Joe Wilson is detained in a small-town jail, suspected of being involved with a kidnapping. A lynch mob burns down the jail before Joe is exonerated. Though he escapes the blaze, he lets the world think hes dead as members of the mob are put on trial f
Fritz Lang’s first American feature is a hybrid of social problem melodrama (complete with statistics about lynching) and twisted noir melodrama, with Spencer Tracy transformed from peanut-popping nice guy into a maniacal, croak-voiced avenger who gloats over the trial of the folks who ‘murdered’ him.
Lang uses silent movie style montages as rumours run around town (old ladies gossiping are intercut with cackling hens) and delivers almost comical horror moments as ordinary, decent, mild-mannered citizens turn into frenzied beasts as they attack the jail. The second half of the film is a strained, weird courtroom drama with a non-stop barrage of ‘objection sustained’ and outrageous tactics from the crusading district attourney (Abel) and the shifty defence councel (Hale), plus a climax in which Joe lurches zombie-like to the stand after the verdict is in, not to forgive the bastards who tried to burn him (and then weasel out of it by getting friends to commit perjury and give alibis) but to save his fragile, waif-like girlfriend (the big-eyed, extraordinary Sylvia Sidney) from madness.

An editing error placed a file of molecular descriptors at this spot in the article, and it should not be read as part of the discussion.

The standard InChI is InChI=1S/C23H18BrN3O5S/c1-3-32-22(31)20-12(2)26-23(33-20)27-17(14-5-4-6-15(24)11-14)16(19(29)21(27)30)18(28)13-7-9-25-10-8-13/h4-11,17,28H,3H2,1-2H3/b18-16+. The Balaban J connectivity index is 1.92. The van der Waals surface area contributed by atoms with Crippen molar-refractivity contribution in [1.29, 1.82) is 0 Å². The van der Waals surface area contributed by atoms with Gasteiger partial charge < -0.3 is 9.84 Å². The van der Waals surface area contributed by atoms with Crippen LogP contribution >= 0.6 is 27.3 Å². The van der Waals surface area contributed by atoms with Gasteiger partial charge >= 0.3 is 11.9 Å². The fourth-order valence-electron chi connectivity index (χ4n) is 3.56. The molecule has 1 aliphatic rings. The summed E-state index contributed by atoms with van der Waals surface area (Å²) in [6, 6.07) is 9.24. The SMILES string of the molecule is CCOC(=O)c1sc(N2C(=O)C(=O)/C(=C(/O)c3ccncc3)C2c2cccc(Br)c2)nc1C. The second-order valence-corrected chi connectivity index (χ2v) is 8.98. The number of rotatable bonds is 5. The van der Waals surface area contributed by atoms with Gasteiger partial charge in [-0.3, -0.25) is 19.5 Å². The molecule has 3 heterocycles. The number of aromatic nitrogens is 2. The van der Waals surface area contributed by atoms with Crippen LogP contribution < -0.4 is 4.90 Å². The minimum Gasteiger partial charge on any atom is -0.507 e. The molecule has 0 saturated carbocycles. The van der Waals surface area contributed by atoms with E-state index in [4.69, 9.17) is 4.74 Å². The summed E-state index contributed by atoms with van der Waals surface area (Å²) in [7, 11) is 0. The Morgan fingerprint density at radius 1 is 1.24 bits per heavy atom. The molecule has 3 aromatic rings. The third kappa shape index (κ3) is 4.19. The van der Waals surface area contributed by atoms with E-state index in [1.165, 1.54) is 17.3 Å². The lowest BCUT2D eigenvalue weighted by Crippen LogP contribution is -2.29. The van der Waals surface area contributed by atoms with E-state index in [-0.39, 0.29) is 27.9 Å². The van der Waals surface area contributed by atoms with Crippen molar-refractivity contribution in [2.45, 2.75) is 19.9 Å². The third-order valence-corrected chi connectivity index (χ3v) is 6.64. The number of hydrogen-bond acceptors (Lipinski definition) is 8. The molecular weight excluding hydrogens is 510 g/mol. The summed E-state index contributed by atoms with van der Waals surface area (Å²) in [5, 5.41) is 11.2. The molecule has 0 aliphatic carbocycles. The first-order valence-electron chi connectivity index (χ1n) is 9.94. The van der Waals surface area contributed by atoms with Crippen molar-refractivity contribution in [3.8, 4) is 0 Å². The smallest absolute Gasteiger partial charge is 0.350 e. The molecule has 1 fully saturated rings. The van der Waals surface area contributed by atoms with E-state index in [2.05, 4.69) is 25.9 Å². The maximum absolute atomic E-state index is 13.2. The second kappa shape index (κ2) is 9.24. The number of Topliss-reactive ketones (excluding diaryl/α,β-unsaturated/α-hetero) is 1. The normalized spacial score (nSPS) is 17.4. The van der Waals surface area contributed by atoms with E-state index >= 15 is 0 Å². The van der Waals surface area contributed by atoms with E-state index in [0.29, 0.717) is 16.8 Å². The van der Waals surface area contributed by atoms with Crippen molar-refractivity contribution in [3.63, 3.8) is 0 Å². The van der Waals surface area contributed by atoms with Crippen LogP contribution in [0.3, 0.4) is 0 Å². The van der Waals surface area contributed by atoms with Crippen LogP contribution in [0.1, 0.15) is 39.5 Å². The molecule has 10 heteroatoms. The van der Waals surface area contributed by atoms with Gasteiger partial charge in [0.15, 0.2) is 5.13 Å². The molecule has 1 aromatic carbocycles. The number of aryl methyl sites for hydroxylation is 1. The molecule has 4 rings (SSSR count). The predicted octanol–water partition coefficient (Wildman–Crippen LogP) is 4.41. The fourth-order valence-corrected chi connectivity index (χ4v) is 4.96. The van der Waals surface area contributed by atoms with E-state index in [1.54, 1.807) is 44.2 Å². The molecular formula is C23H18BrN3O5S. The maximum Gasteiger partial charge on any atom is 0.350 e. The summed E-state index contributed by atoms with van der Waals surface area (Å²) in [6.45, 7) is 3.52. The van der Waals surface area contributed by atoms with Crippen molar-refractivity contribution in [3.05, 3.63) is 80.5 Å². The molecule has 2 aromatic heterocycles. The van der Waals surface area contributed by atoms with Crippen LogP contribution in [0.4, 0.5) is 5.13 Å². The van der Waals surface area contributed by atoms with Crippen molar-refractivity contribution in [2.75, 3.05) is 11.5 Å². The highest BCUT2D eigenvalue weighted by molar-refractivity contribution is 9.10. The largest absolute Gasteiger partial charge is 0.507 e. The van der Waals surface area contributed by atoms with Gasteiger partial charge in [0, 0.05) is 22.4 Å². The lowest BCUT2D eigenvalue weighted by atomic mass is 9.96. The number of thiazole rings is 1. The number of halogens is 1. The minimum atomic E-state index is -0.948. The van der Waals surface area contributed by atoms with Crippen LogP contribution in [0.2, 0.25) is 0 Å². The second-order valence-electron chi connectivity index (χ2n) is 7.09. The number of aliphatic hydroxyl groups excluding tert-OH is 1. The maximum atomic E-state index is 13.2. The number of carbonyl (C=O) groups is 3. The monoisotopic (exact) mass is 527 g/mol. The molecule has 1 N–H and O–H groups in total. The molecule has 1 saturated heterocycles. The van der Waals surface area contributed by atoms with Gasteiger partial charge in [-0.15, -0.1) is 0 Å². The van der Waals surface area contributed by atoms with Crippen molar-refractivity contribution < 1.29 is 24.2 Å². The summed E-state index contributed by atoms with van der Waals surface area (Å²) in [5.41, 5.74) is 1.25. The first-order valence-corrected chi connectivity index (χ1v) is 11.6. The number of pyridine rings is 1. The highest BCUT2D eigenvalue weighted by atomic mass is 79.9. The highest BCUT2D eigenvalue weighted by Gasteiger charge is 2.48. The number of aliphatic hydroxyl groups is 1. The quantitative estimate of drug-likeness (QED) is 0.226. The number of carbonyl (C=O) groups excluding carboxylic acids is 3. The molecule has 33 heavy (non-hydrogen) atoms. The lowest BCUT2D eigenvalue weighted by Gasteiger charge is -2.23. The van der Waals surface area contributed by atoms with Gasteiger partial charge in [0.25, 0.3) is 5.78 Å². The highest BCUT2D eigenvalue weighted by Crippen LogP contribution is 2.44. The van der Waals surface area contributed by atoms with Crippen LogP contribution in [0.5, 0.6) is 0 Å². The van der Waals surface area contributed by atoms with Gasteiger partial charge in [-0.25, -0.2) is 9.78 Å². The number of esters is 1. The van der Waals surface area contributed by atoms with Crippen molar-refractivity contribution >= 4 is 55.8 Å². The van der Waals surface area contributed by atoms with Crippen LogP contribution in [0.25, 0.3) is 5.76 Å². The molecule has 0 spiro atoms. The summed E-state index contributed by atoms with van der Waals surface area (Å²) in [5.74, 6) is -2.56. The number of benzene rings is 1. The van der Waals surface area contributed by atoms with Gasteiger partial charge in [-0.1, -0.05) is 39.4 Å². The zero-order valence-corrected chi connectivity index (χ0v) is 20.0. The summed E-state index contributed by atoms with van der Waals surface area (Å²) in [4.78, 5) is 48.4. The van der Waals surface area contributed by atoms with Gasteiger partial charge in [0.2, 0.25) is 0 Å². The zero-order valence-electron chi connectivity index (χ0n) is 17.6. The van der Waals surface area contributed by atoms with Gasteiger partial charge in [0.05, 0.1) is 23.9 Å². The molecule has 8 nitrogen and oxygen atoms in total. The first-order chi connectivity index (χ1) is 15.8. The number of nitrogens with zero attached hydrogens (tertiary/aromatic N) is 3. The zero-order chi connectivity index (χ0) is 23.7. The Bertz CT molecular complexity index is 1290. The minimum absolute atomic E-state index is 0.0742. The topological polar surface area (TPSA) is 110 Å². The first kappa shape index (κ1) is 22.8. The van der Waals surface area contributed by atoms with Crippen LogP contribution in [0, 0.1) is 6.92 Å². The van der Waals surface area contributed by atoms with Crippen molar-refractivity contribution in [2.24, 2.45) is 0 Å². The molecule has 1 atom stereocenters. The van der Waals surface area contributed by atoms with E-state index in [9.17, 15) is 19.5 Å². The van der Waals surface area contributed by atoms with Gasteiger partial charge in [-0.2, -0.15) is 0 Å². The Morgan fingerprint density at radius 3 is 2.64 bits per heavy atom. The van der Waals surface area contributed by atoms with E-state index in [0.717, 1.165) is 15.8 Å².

Lang, having skipped Europe to avoid the Nazi film industry, spotlights aspects of America– the story is inspired by the real hysteria around the Lindbergh kidnapping case – which reminded him too much of what he had tried to leave behind. The script has purple patches and too many unbelievable twists to be taken seriously as social comment, but the film has an overheated gothic charge which remains powerful, and the riot is a bravura action scene.
Stimulating viewing but full of plot and stylistic holes.